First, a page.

If you’re a school district that’s determined to give students the ability to print at home, or a district looking for a cost-effective solution to improve learning outcomes through better classroom access to printing, Hewlett Packard is the brand that comes to mind. HP’s Learn from Home solutions have made it easier to adapt to learning from home, whether your students are fully remote or you’re creating high-volume printing solutions that make it easier for educators to customize the hybrid classroom to their needs. 

HP PageWide Pro is a powerful solution for educators or departments with high-volume needs, including printing supplemental materials to drive student success in remote and hybrid learning scenarios. Models are available as both printers and multi-function devices that let you scan, fax, and copy. In addition, the PageWide Pro offers these benefits:

Love the features, but afraid to buy this printer in case it doesn’t deliver? HP has eliminated the risks with a money back guarantee that you can read more about here.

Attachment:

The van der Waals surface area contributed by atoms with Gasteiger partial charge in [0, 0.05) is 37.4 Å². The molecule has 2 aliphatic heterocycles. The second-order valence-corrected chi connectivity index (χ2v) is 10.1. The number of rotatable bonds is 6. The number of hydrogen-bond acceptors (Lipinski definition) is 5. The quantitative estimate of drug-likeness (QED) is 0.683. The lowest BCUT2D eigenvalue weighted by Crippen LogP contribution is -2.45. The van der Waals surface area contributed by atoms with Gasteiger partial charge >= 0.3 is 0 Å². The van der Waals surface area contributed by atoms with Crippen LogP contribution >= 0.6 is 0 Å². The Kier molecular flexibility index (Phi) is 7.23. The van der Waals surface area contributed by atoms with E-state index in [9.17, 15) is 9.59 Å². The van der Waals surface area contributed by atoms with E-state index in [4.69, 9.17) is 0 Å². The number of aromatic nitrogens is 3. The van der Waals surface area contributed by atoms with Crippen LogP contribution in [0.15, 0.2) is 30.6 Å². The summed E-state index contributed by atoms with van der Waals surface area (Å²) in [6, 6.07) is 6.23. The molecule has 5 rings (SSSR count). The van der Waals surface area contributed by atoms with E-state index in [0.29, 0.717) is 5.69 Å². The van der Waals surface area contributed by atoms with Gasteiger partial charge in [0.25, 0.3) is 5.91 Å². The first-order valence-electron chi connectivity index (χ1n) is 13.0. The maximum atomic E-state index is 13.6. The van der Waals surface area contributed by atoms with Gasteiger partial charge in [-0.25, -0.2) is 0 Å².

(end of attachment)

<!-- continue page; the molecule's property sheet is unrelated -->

HP OfficeJet Pro is a popular choice, with its small footprint and built-in wireless features. It’s easy to set up and works well in a busy house where learners need quick access to printed documents. With its all-in-one design, users can print in color or black and white, scan, copy, and fax. Reasons why at-home learners love it include:

  • Using the HP Smart print app, it’s possible to send documents to your printer from anywhere.
  • It scans both sides of a page at once and can save time with Smart Tasks, simplifying recurring needs such as scanning homework to submit.
  • It offers best-in-class security and self-healing WiFi that helps keep you connected and keeps your data safe without drama.